I have been hearing and answering this same question for some time, not only in my work, but also in Men’s Health forums. It seems that little by little we are winning the battle to those who consider that more is better and that if with an amount X of days you do not get the desired results you must go to X + 1, then X + 2, until 6 days to week.
And you know why not 7 in many cases? Because Saturday plays drunk and Sunday hangover. Given how alcohol affects recovery and therefore results, do not you find it a bit contradictory? Every time I think about it I get the laugh, maybe deserve a space in the comedy club.
Lately several people have explained to me that their coach tells them that two days is better than one, three better than two, and four better than three. He even notes them, as if it were an examination. Four days is the outstanding clear is. In all this I can only agree that it does not exceed four days.
Do not it seem a little illogical that the results depend on a certain number of weekly days instead of taking into account what you do those days? Do not you think it will also have something to do with intensity, training volume or time spent? Will it be the same 3 days twenty minutes walking on a tape that the same days working at a high level of intensity?
In that sense I have observed better results with three days than two, both in strength and in gaining muscle mass, but not in all cases, two days being better in those cases where the genetics or lifestyle are not adequate for Promote a correct recovery. In these cases, obviously, moving to four days would be crazy that would end up with any chance of getting results in the future. This possibility is reserved for those athletes who, in addition to having the desire and determination necessary, also have the appropriate genetics and lifestyle, in addition to having at least a year and a half of experience with serious training. However, it would not even be an option in those athletes whose main objective was to gain muscle mass. In these cases my limit would be three days a week.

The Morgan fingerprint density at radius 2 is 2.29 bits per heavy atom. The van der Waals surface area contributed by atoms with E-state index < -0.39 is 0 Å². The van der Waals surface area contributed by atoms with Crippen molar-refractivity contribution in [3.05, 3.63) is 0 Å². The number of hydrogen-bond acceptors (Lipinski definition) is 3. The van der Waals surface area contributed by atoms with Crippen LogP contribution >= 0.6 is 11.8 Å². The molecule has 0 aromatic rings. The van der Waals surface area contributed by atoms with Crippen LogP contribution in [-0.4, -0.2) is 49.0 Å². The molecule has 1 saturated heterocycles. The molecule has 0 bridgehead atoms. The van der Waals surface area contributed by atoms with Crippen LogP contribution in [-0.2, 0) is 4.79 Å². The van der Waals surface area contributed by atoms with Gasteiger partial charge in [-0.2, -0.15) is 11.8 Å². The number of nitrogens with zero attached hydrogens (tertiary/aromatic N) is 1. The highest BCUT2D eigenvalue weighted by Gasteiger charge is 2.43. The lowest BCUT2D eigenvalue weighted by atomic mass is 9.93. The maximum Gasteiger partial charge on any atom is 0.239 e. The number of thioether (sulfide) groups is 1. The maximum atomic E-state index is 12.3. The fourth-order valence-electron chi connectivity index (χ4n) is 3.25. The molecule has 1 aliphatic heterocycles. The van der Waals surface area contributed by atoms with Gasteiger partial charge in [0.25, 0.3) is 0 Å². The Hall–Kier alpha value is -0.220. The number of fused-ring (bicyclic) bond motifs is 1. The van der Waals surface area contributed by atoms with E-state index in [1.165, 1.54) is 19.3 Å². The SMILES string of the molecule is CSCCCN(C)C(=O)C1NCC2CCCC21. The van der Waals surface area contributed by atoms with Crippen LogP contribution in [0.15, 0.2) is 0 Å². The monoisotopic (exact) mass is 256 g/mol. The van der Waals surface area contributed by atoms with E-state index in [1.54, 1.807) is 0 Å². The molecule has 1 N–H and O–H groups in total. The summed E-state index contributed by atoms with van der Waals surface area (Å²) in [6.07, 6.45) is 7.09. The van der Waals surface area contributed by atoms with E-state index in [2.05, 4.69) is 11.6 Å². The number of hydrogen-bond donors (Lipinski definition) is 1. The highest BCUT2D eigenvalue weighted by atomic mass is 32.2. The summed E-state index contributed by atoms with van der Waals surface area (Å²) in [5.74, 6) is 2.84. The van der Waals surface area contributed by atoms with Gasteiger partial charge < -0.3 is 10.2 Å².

In the end, the number of days spent per week is the least. The only thing you need to worry about is to train at the right intensity to cause adaptation and re-train in the interval since you have completely recovered and adaptation has occurred until the moment of over-recovery is lost. This depends directly on the stress that you have submitted to the body, a factor that will directly determine the necessary days of recovery. In the end, one of the few questions that no one doubts in exercise physiology is that adaptation to a stimulus (training), and hence evolution, comes hand in hand with total recovery. Re-train before this happens and you will soon stagnate.
This would be a classic example, with which more than one will be identified: Male, begins to train at age 20, progresses slowly, stagnates, finds work, meets girl, has children, can no longer go to the gym with The usual assiduity, so he decides to reduce to two-three days of training per week, with the aim of maintaining the results or even curb the loss. He has already lost everything he achieved during those years when, alleluia, he begins to break all the limits reached in his best form.
How is this possible? In my case, the question that would ask you would be How can you, after this lesson, go back to the gym every day as soon as life allows you? In the end, what I was saying, a space in the comedy club.